FDA Warning Letter: Visible Particles and Visual Inspection

During an FDA inspection at the Kansas-based company Hospira in mid 2016, the authority encountered several GMP violations which resulted in a Warning Letter.

The GMP deficiencies concerning visual inspection as well as the handling of distributed batches which were contaminated with particles even lead to the assertion that the company's process of manufacturing injectable products was out of control. During the inspection, the FDA found numerous internal investigations concerning particulate matter in batches of parenteral products. In regards to visible particles in sterile lots of injectables, the FDA speaks of a "significant loss of control in the manufacturing process".

A complaint was made for a batch because of visible particles, for example. This was confirmed; there were pieces of cardboard found in the respective retain samples. They were put down to the handling of vial stoppers, however the investigation was closed without a proper evaluation or corrective measures being taken. Even when another batch containing the same kind of particles was complained about at a later date, no further actions were instigated.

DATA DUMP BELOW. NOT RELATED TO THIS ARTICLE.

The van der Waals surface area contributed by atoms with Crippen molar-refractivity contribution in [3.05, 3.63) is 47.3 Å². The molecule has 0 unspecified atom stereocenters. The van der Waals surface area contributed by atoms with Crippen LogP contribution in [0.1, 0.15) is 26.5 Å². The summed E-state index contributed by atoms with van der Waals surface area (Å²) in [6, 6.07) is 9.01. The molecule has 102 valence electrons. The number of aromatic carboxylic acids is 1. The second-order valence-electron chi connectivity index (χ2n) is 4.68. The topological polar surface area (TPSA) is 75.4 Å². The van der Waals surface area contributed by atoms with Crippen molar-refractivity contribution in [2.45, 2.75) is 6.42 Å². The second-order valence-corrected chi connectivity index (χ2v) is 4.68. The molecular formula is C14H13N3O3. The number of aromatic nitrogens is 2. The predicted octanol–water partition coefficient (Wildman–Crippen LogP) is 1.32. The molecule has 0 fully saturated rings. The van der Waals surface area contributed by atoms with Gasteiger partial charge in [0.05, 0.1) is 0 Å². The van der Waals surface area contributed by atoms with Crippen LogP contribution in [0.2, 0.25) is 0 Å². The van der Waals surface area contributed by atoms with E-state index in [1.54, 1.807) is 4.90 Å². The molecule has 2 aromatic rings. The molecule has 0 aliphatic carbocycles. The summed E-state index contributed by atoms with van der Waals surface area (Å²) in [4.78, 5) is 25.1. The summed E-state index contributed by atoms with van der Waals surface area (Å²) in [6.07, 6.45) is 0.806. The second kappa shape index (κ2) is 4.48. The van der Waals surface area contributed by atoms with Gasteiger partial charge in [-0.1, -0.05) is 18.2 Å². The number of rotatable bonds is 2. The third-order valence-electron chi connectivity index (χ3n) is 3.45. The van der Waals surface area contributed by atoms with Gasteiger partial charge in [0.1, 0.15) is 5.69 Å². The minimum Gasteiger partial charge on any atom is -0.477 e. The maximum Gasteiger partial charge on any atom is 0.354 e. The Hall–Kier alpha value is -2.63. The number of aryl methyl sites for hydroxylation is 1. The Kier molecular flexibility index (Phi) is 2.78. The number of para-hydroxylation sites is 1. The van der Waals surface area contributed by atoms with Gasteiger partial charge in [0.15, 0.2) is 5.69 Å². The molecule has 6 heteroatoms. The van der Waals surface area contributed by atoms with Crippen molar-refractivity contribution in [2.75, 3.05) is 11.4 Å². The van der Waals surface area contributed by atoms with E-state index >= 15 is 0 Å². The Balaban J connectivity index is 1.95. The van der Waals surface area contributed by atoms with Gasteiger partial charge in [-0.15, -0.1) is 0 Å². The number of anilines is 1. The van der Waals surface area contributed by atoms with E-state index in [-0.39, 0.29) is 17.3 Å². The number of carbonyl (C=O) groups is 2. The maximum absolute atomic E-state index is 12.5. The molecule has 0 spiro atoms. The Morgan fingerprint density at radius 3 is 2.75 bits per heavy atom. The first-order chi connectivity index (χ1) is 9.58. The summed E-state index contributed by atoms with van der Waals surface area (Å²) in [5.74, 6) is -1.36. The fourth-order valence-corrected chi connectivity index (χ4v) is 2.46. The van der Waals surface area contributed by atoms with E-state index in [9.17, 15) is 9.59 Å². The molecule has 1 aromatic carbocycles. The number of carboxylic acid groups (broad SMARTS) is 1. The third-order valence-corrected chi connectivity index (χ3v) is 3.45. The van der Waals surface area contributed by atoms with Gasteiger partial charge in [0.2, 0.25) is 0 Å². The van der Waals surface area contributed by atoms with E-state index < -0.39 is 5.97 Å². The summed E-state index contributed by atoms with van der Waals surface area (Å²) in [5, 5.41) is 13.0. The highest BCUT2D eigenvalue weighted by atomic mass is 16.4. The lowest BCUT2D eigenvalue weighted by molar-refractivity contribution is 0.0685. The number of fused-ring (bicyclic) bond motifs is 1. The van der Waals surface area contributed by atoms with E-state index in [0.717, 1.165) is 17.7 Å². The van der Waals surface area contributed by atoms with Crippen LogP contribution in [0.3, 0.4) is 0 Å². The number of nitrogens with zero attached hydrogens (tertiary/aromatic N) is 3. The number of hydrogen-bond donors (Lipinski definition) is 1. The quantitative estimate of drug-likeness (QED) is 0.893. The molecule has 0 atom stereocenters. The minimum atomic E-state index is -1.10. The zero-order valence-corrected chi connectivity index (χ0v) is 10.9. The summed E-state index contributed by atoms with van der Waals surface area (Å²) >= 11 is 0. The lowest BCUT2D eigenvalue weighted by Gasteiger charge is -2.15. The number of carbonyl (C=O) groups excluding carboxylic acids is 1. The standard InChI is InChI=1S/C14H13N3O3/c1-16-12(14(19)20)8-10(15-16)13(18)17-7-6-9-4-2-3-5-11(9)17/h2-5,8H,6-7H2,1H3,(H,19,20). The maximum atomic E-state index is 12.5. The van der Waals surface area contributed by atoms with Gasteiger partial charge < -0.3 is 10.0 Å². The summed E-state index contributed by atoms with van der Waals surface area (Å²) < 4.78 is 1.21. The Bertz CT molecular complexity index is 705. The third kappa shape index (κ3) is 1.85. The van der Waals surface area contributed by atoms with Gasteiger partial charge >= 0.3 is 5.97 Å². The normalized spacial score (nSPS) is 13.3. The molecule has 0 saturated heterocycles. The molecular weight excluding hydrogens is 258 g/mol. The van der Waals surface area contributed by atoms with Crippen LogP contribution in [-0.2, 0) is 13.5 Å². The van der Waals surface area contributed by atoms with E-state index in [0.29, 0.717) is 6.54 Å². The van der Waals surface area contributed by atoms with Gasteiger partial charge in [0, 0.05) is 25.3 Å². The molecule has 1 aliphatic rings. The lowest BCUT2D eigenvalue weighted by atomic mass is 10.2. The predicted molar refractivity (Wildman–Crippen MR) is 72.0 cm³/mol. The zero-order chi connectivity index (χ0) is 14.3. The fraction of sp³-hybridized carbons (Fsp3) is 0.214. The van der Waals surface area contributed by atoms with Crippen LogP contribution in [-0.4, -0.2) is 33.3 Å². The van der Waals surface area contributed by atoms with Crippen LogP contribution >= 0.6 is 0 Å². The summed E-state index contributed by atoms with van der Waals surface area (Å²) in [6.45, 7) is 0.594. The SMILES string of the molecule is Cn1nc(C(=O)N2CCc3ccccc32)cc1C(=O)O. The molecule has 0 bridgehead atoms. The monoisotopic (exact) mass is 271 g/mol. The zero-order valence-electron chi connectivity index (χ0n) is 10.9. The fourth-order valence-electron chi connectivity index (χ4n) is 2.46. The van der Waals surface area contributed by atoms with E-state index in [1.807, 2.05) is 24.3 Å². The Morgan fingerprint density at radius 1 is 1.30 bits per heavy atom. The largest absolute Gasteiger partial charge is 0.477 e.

The batch the cardboard particles had originally been found in hadn't been called back until four months after the complaint. An investigation confirmed this, 190 retain samples of the batch were also found contaminated. A subsequent investigation was found insufficient by the FDA. In their report, the FDA criticises the lacking scientific rationale for the chosen number of vials to be tested, as well as the missing description of the examination method.

The batch was distributed even though the found particulate matter had been detected in other batches before. It was claimed that the presence of particles was "intrinsic to the manufacturing process". The FDA further criticises the lack of a specific identification of the particles in question, that there was no investigation into other potentially affected batches and the missing corrective actions.

The visual inspection, semi- as well as fully-automatic, was also objected to by the FDA; there were no warning and action limits. The procedures for visual inspection instruct operators to ignore defect limits following changes to the inspection process.

Source: FDA Warning Letter to Hospira Inc. from February 14, 2017

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